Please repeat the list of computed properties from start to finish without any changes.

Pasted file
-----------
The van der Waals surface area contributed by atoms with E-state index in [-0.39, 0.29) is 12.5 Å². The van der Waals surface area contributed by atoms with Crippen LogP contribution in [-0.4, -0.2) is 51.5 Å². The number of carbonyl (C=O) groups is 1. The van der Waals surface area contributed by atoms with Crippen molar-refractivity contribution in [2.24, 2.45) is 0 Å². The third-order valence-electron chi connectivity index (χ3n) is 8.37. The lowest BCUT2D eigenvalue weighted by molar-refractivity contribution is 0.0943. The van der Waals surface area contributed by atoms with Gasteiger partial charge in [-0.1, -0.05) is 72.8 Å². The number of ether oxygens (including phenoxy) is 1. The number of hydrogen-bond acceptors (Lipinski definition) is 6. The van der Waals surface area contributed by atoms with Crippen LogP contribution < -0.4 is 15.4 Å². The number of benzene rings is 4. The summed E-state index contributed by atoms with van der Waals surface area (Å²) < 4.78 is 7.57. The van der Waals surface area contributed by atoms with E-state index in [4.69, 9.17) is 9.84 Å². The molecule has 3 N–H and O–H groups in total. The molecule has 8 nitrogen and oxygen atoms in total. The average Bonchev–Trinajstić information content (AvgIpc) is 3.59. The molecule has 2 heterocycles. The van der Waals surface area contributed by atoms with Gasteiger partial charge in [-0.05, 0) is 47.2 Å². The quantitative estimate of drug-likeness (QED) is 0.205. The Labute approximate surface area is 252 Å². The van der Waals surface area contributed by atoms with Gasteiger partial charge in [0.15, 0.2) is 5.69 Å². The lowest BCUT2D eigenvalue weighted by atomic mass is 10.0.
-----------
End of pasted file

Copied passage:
The van der Waals surface area contributed by atoms with E-state index in [-0.39, 0.29) is 12.5 Å². The van der Waals surface area contributed by atoms with Crippen LogP contribution in [-0.4, -0.2) is 51.5 Å². The number of carbonyl (C=O) groups is 1. The van der Waals surface area contributed by atoms with Crippen molar-refractivity contribution in [2.24, 2.45) is 0 Å². The third-order valence-electron chi connectivity index (χ3n) is 8.37. The lowest BCUT2D eigenvalue weighted by molar-refractivity contribution is 0.0943. The van der Waals surface area contributed by atoms with Gasteiger partial charge in [-0.1, -0.05) is 72.8 Å². The number of ether oxygens (including phenoxy) is 1. The number of hydrogen-bond acceptors (Lipinski definition) is 6. The van der Waals surface area contributed by atoms with Crippen LogP contribution < -0.4 is 15.4 Å². The number of benzene rings is 4. The summed E-state index contributed by atoms with van der Waals surface area (Å²) < 4.78 is 7.57. The van der Waals surface area contributed by atoms with E-state index in [4.69, 9.17) is 9.84 Å². The molecule has 3 N–H and O–H groups in total. The molecule has 8 nitrogen and oxygen atoms in total. The average Bonchev–Trinajstić information content (AvgIpc) is 3.59. The molecule has 2 heterocycles. The van der Waals surface area contributed by atoms with Gasteiger partial charge in [-0.05, 0) is 47.2 Å². The quantitative estimate of drug-likeness (QED) is 0.205. The Labute approximate surface area is 252 Å². The van der Waals surface area contributed by atoms with Gasteiger partial charge in [0.15, 0.2) is 5.69 Å². The lowest BCUT2D eigenvalue weighted by atomic mass is 10.0.